Traveling to a new country expands our awareness and introduces us to greater diversity. It’s likely you might help a person pick up their home after a monsoon or help a child fight starvation. There are things happening in the world we can only imagine on our TV screens.
In 2011, I was invited on a humanitarian trip to South America. We were going into a remote village to assist 800+ men, women and children. A medical doctor accompanied us on the trip. Our mission was to build a much needed free standing classroom, vaccinate the children, cook meals and play with the children of the village. I NEVER in my life could have imagined how much this trip would change my life.
My life changed the moment we walked into this village. I truly had no idea that people living in third world countries had little to no access to some of the most basic human needs. I felt blessed to be an American and horrified that I lived with so much while others didn’t have the basic needs. The children were infected with intestinal parasites from not having access to clean water. But, there was something else that amazed and inspired me during this time – I felt a connectedness of the people in the village as we worked and observed their daily life. They didn’t have televisions or mobile devices – thus, you could find an entire family sitting together enjoying a meal where everyone was present. My life changed from the time spent in that village.
This little girl captured my heart the moment we entered the village. She was playful and afraid. She would come and find me every single day and then run the moment our eyes met. Her name is Cynthia. I have never forgotten this little beautiful little girl.
3. Connect to New People
If you are lucky you will meet a few people from different countries who will teach you about their culture. If possible, maybe a few pen pals as well! They can continue to share with you their culture and you can further practice a new language instead of embarrassing yourself at the local Chinese restaurant where you end up talking in a fake Chinese accent thinking they understand you better that way.
I met so many incredible people from every part of the world you can imagine during my solo-travels. Thus, I recommend everyone in this life time take a solo trip. A solo trip forces you to open up and meet new people (honestly, this was one of my favorite parts of traveling – meeting new people).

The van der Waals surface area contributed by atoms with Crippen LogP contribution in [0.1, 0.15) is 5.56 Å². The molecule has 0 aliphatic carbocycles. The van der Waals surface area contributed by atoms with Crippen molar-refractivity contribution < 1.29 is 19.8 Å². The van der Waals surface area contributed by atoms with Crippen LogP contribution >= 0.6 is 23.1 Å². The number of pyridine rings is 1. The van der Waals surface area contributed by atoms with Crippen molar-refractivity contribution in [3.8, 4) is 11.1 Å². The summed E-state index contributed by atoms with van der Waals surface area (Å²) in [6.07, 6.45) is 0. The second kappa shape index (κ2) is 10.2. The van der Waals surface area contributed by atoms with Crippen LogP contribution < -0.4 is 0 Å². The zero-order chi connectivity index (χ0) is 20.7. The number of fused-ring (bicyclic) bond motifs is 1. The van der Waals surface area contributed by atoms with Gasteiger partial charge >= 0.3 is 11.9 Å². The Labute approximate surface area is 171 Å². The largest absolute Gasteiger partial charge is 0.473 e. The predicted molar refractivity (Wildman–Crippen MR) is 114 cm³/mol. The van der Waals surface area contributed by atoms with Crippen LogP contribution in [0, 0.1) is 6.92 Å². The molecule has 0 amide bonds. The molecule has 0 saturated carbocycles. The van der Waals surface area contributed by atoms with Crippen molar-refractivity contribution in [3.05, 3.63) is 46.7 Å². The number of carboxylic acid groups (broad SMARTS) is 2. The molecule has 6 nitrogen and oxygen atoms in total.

I spent equal parts of my time traveling alone and traveling with people from all walks of life. It never failed me – I would walk into a restaurant or coffee shop – sit down to order my coffee and the next thing I knew I was engaged in a conversation. I loved learning and hearing the views of my fellow human travelers. I realized that as different as we think we are – we are much the same – the human experience!
One of my most favorite encounters was a time I was sitting outside the Circle K in Bali enjoying a tea. A Balinese woman drove in on her moped. We exchanged smiles (a smile – the universal human language). She asked me my name. I told her. Then, without hesitation – she invited me to visit her family and her home. I didn’t even remotely hesitate – jumped on my moped, followed her home and shared an entire afternoon with this family.
I met these two amazing women during my 2012 travels. And, I connected with both of them again in 2013. They have become family. I met both of them in restaurants as I traveled alone. Then, I continued on traveling with each of them. You are truly never alone when you go.
4. Slows Us Down
One of the more obvious reasons to travel is to take a break from your life. Working, caring for a family, caring for a home, socializing, and responsibilities – they all contribute to our fast-paced lifestyle. Traveling offers the opportunity to live slowly and in the present. Enjoy yourself! Here you can see the habits in your life for what they are with a priceless clarity. It’s possible you might discover that 4 hours of gaming a day is not really a priority!
This is perhaps the most important and valuable lesson that travel has taught me. It is OK to SLOW DOWN. It is OK to take a BREAK from life. I somehow missed that MEMO in life. It is also something that I have to try (really hard) to keep with me upon my return to the U.S.
This week has been a great example of how quickly I can get caught up in LIFE. I woke up this week and watched the beautiful sunrise over the mountains here in Colorado. Later that afternoon – I was out for a run and looked up and literally cried when I took in the beauty of the mountains as I was out running (holy shit – holy shit- so beautiful). The next morning as I was dashing out the door – I noticed a little purple flower that must be native to Colorado and is blooming all around me. There is so much beauty in the world – And, I cannot tell you how often I forget to STOP and ENJOY it.
Whilst traveling, sunsets and sunrises are always a top priority for me. I get up to wait for the sun to come up and I sit down to watch the sun escape into the vast ocean. Watching sunsets and sunrises during my travels was such a beautiful reminder to me that slowing down is important. Yet, I forget this when I get back into the busy life.
Sunset in Bali, Indonesia.
“People ask me, ‘What is the use of climbing Mount Everest?’ and my answer must at once be, ‘It is of no use.’There is not the slightest prospect of any gain whatsoever. Oh, we may learn a little about the behaviour of the human body at high altitudes, and possibly medical men may turn our observation to some account for the purposes of aviation. But otherwise nothing will come of it. We shall not bring back a single bit of gold or silver, not a gem, nor any coal or iron… If you cannot understand that there is something in man which responds to the challenge of this mountain and goes out to meet it, that the struggle is the struggle of life itself upward and forever upward, then you won’t see why we go. What we get from this adventure is just sheer joy. And joy is, after all, the end of life. We do not live to eat and make money. We eat and make money to be able to live. That is what life means and what life is for.”